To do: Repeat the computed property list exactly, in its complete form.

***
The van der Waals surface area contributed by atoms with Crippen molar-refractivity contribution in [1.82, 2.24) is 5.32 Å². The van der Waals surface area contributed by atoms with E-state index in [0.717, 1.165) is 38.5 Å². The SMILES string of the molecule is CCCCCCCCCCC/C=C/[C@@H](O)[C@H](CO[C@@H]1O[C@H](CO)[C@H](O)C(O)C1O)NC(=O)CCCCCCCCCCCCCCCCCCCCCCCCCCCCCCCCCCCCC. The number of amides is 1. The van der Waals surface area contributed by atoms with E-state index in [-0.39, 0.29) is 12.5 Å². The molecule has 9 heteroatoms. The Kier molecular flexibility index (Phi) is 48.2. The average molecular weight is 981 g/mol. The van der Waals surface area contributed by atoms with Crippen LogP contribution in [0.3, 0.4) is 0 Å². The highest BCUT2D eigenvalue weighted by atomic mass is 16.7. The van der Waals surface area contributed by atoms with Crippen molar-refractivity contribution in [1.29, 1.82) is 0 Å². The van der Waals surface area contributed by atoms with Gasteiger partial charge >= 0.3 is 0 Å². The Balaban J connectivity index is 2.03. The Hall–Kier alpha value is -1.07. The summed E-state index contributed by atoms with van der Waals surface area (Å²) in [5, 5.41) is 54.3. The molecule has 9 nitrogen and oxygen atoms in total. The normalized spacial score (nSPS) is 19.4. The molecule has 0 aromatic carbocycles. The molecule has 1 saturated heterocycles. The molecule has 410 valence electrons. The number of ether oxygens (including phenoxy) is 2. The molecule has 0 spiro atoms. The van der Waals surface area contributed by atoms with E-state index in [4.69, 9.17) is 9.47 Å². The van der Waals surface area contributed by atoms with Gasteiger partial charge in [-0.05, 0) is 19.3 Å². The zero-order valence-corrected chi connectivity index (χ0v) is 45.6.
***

The van der Waals surface area contributed by atoms with Crippen molar-refractivity contribution in [1.82, 2.24) is 5.32 Å². The van der Waals surface area contributed by atoms with E-state index in [0.717, 1.165) is 38.5 Å². The SMILES string of the molecule is CCCCCCCCCCC/C=C/[C@@H](O)[C@H](CO[C@@H]1O[C@H](CO)[C@H](O)C(O)C1O)NC(=O)CCCCCCCCCCCCCCCCCCCCCCCCCCCCCCCCCCCCC. The number of amides is 1. The van der Waals surface area contributed by atoms with E-state index in [-0.39, 0.29) is 12.5 Å². The molecule has 9 heteroatoms. The Kier molecular flexibility index (Phi) is 48.2. The average molecular weight is 981 g/mol. The van der Waals surface area contributed by atoms with Crippen LogP contribution in [0.3, 0.4) is 0 Å². The highest BCUT2D eigenvalue weighted by atomic mass is 16.7. The van der Waals surface area contributed by atoms with Crippen molar-refractivity contribution in [1.29, 1.82) is 0 Å². The van der Waals surface area contributed by atoms with Gasteiger partial charge >= 0.3 is 0 Å². The Balaban J connectivity index is 2.03. The Hall–Kier alpha value is -1.07. The summed E-state index contributed by atoms with van der Waals surface area (Å²) in [5, 5.41) is 54.3. The molecule has 9 nitrogen and oxygen atoms in total. The normalized spacial score (nSPS) is 19.4. The molecule has 0 aromatic carbocycles. The molecule has 1 saturated heterocycles. The molecule has 410 valence electrons. The number of ether oxygens (including phenoxy) is 2. The molecule has 0 spiro atoms. The van der Waals surface area contributed by atoms with E-state index in [4.69, 9.17) is 9.47 Å². The van der Waals surface area contributed by atoms with Gasteiger partial charge in [-0.05, 0) is 19.3 Å². The zero-order valence-corrected chi connectivity index (χ0v) is 45.6.